Here in New York City ductless split heat pumps are more and more popular because there is no space for ducts in old buildings or new expensive real estate. Many of us are too smart to install ducts (except, of course, for ventilation only). We use ductless splits for cooling and sometimes for heating. Ductless splits have many advantages, but a big disadvantage is most people interpret the plumbing code to require condensate be piped to an indirect waste.

For apartments or hotels this means a drain running the height of the building with a P- trap at each connection, which dries out for more than half the year when there is no cooling. As the waste stack is piped indirect, there is no problem with sewer gases entering living spaces. The only things that enter living spaces through the drain stack are cockroaches, fleas, noise, smoke from cigarettes and whatever else someone might smoke, smoke from a fire and air. These drains probably violate fire codes requiring smoke-tight partitions, but nobody ever seems to worry about that.

People didn’t used to worry much about unplanned air movements within a building. We have specified air barriers into every building we have ever designed and have always resisted leaving gaping holes in otherwise airtight demising separations.

What many people do is connect the condensate into a “washing machine tee” in a kitchen sink drain in violation of the code. Why dishwashing machines can be connected to a sink drain, but condensate is considered too dirty is beyond me. The result is a code-mandated serious flaw in the building, unless maybe someone puts a second trap under the sink, some sort of trap primer, finds a way around the “double-trapped” prohibition and sweats it out until it’s time to find out what the inspector will say.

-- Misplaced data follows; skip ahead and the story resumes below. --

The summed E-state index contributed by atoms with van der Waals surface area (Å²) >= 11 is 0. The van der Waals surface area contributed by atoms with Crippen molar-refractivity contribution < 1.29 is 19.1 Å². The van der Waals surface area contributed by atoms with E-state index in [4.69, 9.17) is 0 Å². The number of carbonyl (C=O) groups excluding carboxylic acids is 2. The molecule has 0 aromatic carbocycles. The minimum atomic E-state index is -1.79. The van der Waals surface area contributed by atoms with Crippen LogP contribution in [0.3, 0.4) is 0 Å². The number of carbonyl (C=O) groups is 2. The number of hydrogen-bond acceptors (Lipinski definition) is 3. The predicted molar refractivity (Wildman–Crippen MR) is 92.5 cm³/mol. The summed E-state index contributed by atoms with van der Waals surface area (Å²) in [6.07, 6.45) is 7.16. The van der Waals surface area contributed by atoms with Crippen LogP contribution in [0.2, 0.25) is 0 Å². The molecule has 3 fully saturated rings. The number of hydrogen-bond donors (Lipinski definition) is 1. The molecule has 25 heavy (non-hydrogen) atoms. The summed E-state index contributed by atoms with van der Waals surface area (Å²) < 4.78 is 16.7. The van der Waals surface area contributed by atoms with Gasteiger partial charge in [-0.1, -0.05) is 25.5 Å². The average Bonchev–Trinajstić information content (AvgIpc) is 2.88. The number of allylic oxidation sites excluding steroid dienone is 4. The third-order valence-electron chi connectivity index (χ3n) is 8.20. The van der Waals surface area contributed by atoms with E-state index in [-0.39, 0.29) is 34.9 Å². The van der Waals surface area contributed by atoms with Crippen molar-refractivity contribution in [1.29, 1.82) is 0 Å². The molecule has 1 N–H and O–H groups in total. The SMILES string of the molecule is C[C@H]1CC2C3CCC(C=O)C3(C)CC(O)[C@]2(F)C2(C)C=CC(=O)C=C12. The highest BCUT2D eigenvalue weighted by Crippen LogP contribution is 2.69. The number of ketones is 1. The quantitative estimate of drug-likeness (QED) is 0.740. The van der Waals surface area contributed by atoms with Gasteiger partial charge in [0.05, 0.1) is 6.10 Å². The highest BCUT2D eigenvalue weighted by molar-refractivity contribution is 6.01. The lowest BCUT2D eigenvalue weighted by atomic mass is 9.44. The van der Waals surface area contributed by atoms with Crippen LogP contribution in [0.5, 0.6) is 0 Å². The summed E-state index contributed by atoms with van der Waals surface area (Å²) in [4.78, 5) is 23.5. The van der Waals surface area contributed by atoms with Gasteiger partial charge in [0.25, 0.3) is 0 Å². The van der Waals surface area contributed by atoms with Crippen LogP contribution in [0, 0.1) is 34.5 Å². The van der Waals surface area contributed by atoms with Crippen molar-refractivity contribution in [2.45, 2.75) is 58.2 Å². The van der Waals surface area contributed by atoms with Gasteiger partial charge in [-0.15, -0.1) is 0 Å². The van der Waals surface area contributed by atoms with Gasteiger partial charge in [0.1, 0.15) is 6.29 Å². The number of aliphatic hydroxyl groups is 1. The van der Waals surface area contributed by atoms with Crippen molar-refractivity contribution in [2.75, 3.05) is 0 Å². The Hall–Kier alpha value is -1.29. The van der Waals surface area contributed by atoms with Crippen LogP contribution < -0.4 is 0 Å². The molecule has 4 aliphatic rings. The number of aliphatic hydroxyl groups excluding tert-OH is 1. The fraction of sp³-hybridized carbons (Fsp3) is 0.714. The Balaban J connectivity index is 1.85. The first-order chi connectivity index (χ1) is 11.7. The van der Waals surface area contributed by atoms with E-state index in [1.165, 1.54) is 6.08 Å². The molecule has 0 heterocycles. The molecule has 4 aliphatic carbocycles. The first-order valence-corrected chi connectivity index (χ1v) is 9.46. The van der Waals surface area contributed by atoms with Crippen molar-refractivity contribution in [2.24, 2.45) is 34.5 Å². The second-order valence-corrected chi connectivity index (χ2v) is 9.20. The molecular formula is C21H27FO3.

Things are changing. Bedbugs are moving from one dwelling to another through these pipes and more and more people are waking up to the reality of the need to build air barriers into buildings (dumping the condensate out through a hole in the wall to the outdoors isn’t going to work), and to follow codes that are slowly starting to recognize the need for air barriers.

Can you please work on getting the code changed to allow condensate to be connected to a sink drain upstream of the trap, or else find a good reason why it shouldn’t be piped that way? Also, have codes clarify how, if at all, it can be legally connected to a sink in the same dwelling unit.

Henry Gifford
Chris Benedict, R. A.
New York, N.Y.

Julius Ballanco’s reply: Mr. Gifford raises a very interesting point. This is an area where the International Plumbing Code and the Uniform Plumbing Code differ in their requirements. Both codes require the condensate to indirectly discharge to the sanitary drainage system. However, the UPC does allow the condensate to discharge into the tailpiece of a lavatory similar to a dishwasher tee under the kitchen sink. The International Plumbing Code, used in New York City, does not permit such an installation. Perhaps it is time for the International Plumbing Code to modify its requirements.